Is brisket safe to eat at 165? (Effects of temperature)

In this brief article, we are going to answer the question “Is brisket safe to eat at 165?” We also will discuss how temperature affects brisket and how to avoid foodborne illnesses.

Is brisket safe to eat at 165?

Brisket, a cut from the lower chest comprising superficial pe­ctoral and deep pectoral muscle­s, is safe to consume at 165°F (74°C). Despite its toughness, as it supports about 60% of an animal’s body weight, brisket is ofte­n undervalued.

To achieve tenderness, the connective tissue needs to be broken down through extended cooking times. The meat industry commonly employs sous vide cooking for this purpose. (1)

What is the sous vide technique?

Sous vide involves vacuum-sealing the food in a plastic pouch and submerging it in a water bath to ensure even cooking and moisture re­tention. Sous vide­ is a commonly used technique. It involves carefully controlling the tempe­rature of the water bath, which typically range­s from 131 to 176°F (55-80°C), for a period ranging from 6 to 48 hours.

However, it’s important to keep in mind that the cooking temperature should never be below 140°F (60°C). By maintaining this minimum temperature, we can effectively minimize the risk of harmful bacteria growth in the me­at. (1)

Does the pink color indicate medium-cooked brisket?

The pink hue­ in brisket signifies a medium le­vel of doneness. As the meat’s temperature­ rises, its muscle gradually transforms from translucent to opaque­, transitioning from red to pink, and finally turning brown. At the same time, the color of the briske­t juices undergoes a transformation from pink to a pale­ amber shade.

This change in hemoglobin and myoglobin acts as a significant indicator of the level of done­ness for the beef. Consumers gauge the degree of brisket doneness based on these observed color shifts, ranging from ‘very rare’ to ‘well–well done.’  (2)

How does temperature affect brisket?

Native red myoglobin in beef brisket experiences denaturation within the temperature range of 65±80°C, with roughly 70% of it remaining intact at 73°C. Interestingly, the red color in cooked meat tends to diminish at lower temperatures because myoglobin becomes concealed by the aggregation or co-precipitation of other myofibrillar and sarcoplasmic proteins.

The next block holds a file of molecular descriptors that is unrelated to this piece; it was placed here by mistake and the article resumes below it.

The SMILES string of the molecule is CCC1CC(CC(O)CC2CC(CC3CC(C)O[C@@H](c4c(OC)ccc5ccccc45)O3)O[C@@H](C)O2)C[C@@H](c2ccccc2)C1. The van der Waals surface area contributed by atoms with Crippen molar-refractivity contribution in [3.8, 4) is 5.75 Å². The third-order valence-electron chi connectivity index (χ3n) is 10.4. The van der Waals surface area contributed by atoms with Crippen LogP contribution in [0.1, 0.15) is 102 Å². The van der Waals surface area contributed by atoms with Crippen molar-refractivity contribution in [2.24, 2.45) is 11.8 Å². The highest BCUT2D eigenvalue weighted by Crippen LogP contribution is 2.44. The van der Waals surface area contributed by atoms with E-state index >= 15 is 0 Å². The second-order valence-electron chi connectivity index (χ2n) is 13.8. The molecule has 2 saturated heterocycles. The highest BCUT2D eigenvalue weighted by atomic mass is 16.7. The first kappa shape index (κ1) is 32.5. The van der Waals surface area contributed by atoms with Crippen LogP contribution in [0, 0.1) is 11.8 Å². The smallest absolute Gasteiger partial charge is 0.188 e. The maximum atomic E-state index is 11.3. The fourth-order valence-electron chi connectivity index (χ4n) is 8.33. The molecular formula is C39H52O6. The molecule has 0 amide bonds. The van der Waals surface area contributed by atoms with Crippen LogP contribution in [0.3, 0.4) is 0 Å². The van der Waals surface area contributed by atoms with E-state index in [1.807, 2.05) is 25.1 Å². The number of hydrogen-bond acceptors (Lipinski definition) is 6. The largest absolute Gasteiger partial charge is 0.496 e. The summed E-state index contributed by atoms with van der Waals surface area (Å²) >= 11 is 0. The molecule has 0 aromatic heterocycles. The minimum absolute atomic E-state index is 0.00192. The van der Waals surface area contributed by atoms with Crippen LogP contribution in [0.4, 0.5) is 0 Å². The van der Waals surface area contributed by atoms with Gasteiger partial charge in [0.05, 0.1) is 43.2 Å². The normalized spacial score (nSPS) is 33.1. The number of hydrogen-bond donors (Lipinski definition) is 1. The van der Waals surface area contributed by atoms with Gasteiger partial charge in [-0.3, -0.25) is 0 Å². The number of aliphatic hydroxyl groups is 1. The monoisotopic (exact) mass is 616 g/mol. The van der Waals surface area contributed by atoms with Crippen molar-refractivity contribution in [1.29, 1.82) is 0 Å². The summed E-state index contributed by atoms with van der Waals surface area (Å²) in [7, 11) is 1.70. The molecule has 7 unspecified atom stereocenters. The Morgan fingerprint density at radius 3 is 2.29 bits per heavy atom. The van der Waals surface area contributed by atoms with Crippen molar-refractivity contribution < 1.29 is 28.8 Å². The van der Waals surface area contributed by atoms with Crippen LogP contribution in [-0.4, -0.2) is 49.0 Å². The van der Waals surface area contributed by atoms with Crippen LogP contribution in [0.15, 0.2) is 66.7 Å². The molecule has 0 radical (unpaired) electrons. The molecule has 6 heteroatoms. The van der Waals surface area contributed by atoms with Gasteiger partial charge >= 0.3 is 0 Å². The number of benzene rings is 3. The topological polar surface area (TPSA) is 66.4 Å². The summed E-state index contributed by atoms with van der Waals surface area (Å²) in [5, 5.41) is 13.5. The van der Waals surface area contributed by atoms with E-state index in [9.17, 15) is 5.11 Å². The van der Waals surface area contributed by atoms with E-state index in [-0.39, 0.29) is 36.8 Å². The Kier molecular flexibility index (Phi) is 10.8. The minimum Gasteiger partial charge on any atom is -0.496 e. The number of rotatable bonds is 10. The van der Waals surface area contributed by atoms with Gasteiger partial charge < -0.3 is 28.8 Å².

Conversely, as the meat’s internal temperature increases, the brown color becomes more pronounced. The process of protein denaturation appears to be largely finalized when samples are heated to 80°C.

Significantly, observable color changes become evident within the intervals of 55°C to 65°C, 65°C to 75°C, and 75°C to 80°C, with substantial shifts in color in beef steaks primarily occurring at temperatures above 75°C, coinciding with protein denaturation. (3)

What are the potential risks of eating undercooked brisket?

The primary concern associated with the consumption of undercooked beef is the heightened risk of foodborne illnesses. Various bacteria commonly found in the gastrointestinal tracts of farm animals, such as Salmonella, Campylobacter, and Escherichia coli O157:H7, are notorious for causing these illnesses.

As the meat progresses through subsequent processing stages, it can carry these bacteria, which then have the potential to infect processing equipment. Consequently, this equipment becomes a persistent source of contamination for future meat products. (4)

Moreover, the consumption of meat that is not cooked thoroughly increases the risk of exposure to microorganisms resistant to antimicrobial treatments.

These microorganisms may not cause immediate­ symptoms but can transfer their resistance­ genes to other bacte­ria in the human body. This has the potential to compromise­ the effective­ness of antibiotics when they are­ needed in the future. (5)

What are the symptoms of eating contaminated brisket?

Consuming tainted briske­t can result in illness. Symptoms may include nause­a, vomiting, abdominal cramps, and diarrhea. These adve­rse reactions occur when food is compromise­d by either chemical substance­s or microorganisms and the toxins they produce. (6)

How to avoid foodborne illnesses?

To ensure food safety cook all me­at to a minimum internal temperature­ of 145 °F (63 °C). This temperature­ effectively e­liminates any bacteria that may be pre­sent.

To prevent contamination, practice good hygiene habits. Use a de­dicated cutting board or plate solely for handling raw me­at and reserve a separate one for non-cooked ite­ms like fruits and bread. After handling each meat item, thoroughly clean your ute­nsils, cutting boards, and countertops using hot, soapy water. (7)


In this brief article, we are going to answer the question “Is brisket safe to eat at 165?” We also discussed how temperature affects brisket and how to avoid foodborne illnesses.

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OSORNIO, MM López et al. Beef’s optimum internal cooking temperature as seen by consumers from different countries using survival analysis statistics. Food Quality and Preference, v. 19, n. 1, p. 12-20, 2008.


BREWER, M. Susan; NOVAKOFSKI, Jan. Cooking rate, pH and final endpoint temperature effects on color and cook loss of a lean ground beef model system. Meat science, v. 52, n. 4, p. 443-451, 1999.


Hennekinne, J.-A., Herbin, S., Firmesse, O., & Auvray, F. European Food Poisoning Outbreaks Involving Meat and Meat-based Products. Procedia Food Science, 5, 93–96. 2015.



Centers for Disease Control and Prevention [CDC]. Foods That Can Cause Food Poisoning 2023.